Chicago Karate Teen Sets Sights On Olympics



Chicago Karate teen sets sights on OlympicsWhen Abby Ford was 7, she said she was "extremely shy and scared of everything," and that parents of a friend suggested she go to a karate class.
Eight years later, the Joliet resident has so much confidence that she is gunning for the 2020 Olympics in the sport.




Ford is a highly decorated fighter who is a sophomore at Plainfield Central. Her most recent triumph was a World Shotokan championship in Poland in October. District administrators were so impressed that she was featured in a recent assembly and was honored at a District 202 board meeting.

Early on, she said she had no desire to attend a park district-level beginner karate class, but once she made it through the door, things changed.

"There were more kids like me in that class," she said. "There were a lot of kids who needed to pump their confidence up. I felt comfortable.''

Now she swears by the sport.

"It's hard to explain, but it teaches me so much," she said. "And I'm talking about outside of karate, too. It teaches you to be better in school. I've made so many relationships including people from Brazil, Mexico …even if we don't speak the same language, we all have karate in common. It's the new experiences that keep me going.''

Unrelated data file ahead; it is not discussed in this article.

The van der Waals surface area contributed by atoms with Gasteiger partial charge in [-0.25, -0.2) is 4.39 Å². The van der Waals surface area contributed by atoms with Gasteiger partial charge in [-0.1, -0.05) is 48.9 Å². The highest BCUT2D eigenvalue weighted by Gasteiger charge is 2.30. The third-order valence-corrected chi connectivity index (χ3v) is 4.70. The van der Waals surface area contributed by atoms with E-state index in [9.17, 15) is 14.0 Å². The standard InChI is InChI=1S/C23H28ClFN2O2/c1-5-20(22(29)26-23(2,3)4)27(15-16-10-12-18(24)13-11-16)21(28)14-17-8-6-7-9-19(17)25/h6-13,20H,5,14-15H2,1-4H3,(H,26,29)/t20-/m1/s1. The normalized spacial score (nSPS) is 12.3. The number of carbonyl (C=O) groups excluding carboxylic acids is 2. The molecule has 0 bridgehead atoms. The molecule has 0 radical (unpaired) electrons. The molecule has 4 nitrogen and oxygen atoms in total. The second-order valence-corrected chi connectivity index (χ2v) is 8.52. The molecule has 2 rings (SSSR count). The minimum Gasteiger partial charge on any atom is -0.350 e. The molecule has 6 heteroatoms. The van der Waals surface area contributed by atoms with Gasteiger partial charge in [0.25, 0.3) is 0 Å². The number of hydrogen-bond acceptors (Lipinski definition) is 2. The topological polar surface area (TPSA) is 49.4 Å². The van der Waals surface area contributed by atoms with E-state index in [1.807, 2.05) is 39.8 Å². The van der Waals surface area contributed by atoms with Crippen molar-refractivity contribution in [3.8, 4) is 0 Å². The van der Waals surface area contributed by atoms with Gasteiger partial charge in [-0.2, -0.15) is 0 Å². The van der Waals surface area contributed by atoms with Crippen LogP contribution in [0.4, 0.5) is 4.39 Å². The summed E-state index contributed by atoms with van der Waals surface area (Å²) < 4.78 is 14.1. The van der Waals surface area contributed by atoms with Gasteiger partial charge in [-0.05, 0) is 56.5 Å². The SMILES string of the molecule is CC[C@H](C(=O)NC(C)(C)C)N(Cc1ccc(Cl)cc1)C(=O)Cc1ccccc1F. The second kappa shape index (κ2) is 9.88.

The Karate Nation website has Ford ranked eighth in the world in the 14-15 age division and fifth among USA fighters.

That has her hoping for an Olympic bid in 2020. Karate is not an Olympic sport, but it's on the agenda for inclusion for the 2020 games in Japan. The final decision is expected in August.

Meanwhile, Ford is preparing for the field to be small.

"It's a limited amount of people who can go, so I'm going to train my butt off to try to go," she said. "There may be only 10 people in the world competing in each division.''

While some people might view karate and ultimate fighting as similar, Ford said there are big differences.

"In karate you are not allowed to hit that hard where you are trying so knock someone out," she said. "There are penalties and you can get disqualified for that stuff. And my age, they don't want us to get seriously hurt. They don't want career-ending injuries. You can hit hard to the body, but you really have to watch out for the head.''

That doesn't mean she doesn't get injured. She has missed time with concussions and she's had therapy on her knees.